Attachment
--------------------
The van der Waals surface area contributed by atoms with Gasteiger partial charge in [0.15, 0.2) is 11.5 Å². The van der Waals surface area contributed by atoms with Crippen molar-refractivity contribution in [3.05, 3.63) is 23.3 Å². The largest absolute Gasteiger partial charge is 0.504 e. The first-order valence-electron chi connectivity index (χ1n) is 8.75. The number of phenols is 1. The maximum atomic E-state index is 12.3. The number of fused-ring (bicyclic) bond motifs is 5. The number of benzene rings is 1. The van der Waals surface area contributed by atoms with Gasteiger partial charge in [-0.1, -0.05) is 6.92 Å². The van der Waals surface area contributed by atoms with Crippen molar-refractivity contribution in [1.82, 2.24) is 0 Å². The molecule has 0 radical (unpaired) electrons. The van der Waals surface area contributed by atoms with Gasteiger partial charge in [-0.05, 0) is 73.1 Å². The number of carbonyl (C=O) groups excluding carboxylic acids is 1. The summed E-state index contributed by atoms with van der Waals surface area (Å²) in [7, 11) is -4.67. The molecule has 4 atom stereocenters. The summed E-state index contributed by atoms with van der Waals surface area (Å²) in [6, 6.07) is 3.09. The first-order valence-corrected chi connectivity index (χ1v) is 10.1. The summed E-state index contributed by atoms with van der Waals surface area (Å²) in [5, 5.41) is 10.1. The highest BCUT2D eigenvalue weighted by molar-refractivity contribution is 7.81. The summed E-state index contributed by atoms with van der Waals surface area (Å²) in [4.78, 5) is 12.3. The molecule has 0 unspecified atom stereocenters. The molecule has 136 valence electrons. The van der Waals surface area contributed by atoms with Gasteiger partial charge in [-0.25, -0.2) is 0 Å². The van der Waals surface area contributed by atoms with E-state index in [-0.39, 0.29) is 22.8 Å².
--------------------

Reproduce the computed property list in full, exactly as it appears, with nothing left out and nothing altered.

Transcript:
The van der Waals surface area contributed by atoms with Gasteiger partial charge in [0.15, 0.2) is 11.5 Å². The van der Waals surface area contributed by atoms with Crippen molar-refractivity contribution in [3.05, 3.63) is 23.3 Å². The largest absolute Gasteiger partial charge is 0.504 e. The first-order valence-electron chi connectivity index (χ1n) is 8.75. The number of phenols is 1. The maximum atomic E-state index is 12.3. The number of fused-ring (bicyclic) bond motifs is 5. The number of benzene rings is 1. The van der Waals surface area contributed by atoms with Gasteiger partial charge in [-0.1, -0.05) is 6.92 Å². The van der Waals surface area contributed by atoms with Crippen molar-refractivity contribution in [1.82, 2.24) is 0 Å². The molecule has 0 radical (unpaired) electrons. The van der Waals surface area contributed by atoms with Gasteiger partial charge in [-0.05, 0) is 73.1 Å². The number of carbonyl (C=O) groups excluding carboxylic acids is 1. The summed E-state index contributed by atoms with van der Waals surface area (Å²) in [7, 11) is -4.67. The molecule has 4 atom stereocenters. The summed E-state index contributed by atoms with van der Waals surface area (Å²) in [6, 6.07) is 3.09. The first-order valence-corrected chi connectivity index (χ1v) is 10.1. The summed E-state index contributed by atoms with van der Waals surface area (Å²) in [5, 5.41) is 10.1. The highest BCUT2D eigenvalue weighted by molar-refractivity contribution is 7.81. The summed E-state index contributed by atoms with van der Waals surface area (Å²) in [4.78, 5) is 12.3. The molecule has 0 unspecified atom stereocenters. The molecule has 136 valence electrons. The van der Waals surface area contributed by atoms with Gasteiger partial charge in [-0.25, -0.2) is 0 Å². The van der Waals surface area contributed by atoms with E-state index in [-0.39, 0.29) is 22.8 Å².